Comparison is a lethal trap for women. Sizing up another woman leads either to pride that I’m better in some way or to self-loathing that I’m inferior in one or many ways. Neither is good for our souls.
The words “my lot” in this my favorite of all hymns presuppose the kind, benevolent rule of a King who does all things in love. It also assumes that the circumstances of our lives are in His wise, capable hands. Therefore my family of origin, your precise DNA, each woman’s individual flaws are given with intentionality.
As a painfully shy teenager I often looked at other girls who were outgoing and popular and wished I could be more like them. My comparison of myself to others continued into college and then marriage. One day, decades later, I had this sudden realization, whispered by the Holy Spirit I’m sure, that my shyness that felt like a burden and a great weakness was the gift that protected me from being swept away into drinking, drugs, and immorality so common in that generation had I been carefree and part of the popular crowd. My tendency to compare didn’t evaporate, but I became more aware of God’s using what feels bad to me for His greater good.
My lot in life has also included difficulties beyond shyness that seemed impossible to survive. But again, the question remains, “Who has ultimate control?”
Answer: The same God who, in time, brings good to those who love Him out of any tragedy.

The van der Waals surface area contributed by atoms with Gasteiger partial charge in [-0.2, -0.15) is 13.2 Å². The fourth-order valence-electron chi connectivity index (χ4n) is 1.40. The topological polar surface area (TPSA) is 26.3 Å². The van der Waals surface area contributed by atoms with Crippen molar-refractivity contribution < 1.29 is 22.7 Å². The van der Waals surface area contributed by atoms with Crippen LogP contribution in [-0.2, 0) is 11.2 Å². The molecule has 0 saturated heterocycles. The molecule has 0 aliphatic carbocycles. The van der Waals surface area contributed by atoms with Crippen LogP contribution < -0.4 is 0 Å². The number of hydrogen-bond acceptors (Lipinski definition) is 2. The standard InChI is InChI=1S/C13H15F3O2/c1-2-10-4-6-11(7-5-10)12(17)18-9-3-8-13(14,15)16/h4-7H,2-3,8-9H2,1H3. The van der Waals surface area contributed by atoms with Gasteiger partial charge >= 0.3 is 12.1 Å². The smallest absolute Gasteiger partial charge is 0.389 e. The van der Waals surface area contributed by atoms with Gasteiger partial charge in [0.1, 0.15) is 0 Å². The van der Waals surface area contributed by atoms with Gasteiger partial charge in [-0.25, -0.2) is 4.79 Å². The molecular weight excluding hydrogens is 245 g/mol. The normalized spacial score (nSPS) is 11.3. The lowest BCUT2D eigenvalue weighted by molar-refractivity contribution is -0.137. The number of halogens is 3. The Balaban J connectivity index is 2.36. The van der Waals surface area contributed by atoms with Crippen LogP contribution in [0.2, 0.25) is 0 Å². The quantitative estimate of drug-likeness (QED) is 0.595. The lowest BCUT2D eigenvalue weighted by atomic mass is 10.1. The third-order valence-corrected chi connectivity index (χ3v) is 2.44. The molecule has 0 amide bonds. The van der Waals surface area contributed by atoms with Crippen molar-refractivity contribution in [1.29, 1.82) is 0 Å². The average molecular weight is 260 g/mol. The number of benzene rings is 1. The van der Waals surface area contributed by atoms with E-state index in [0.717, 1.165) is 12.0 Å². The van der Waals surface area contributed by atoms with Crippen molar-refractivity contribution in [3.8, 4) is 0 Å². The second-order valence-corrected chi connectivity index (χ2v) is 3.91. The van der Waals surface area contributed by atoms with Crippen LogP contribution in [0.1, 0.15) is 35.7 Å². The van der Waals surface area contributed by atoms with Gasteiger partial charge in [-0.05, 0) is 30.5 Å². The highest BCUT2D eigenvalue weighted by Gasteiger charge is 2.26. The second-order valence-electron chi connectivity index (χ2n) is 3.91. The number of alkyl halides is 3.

Horatio Spafford, who authored the words to this hymn, must have felt like Job when his once very successful investment business was destroyed in the Great Chicago fire in 1871. Two years later he planned to join D.L. Moody in England and booked tickets on a ship for himself and his family. At the last minute he delayed his own voyage because of business and sent his wife and four daughters on ahead. On the voyage across the Atlantic the ship encountered a storm, which sank the ship and took the lives of all four of his daughters. His wife Anna was rescued, unconscious and floating on a piece of wood.
I’m studying Job this summer with my Bible study group and the similarities are striking in these men’s stories. Reading chapters one and two are an always-needed reminder of the authority of God, the limits of Satan and the mysterious permissions granted for various sufferings to become our “lot” in life. The death of Job’s ten and Horatio’s four children was not a random happenstance. God knew and allowed it.
I don’t understand it, but I believe every word of God’s book.
Job’s pain and Horatio’s was equally intense. But both chose to trust that God was still good and He didn’t allow their losses as punishment for sin. In the end both men said, “Yet I will trust Him,” and, “It is well with my soul.”
Though many words have been written on this common challenge we women face called comparison, the surest way to defeat the pride or self-loathing of comparison is to give thanks to your Creator for every detail of your “lot” in life.
Believe He is good and sing, “Whatever my lot Thou has taught me to say, it is well, it is well with my soul!”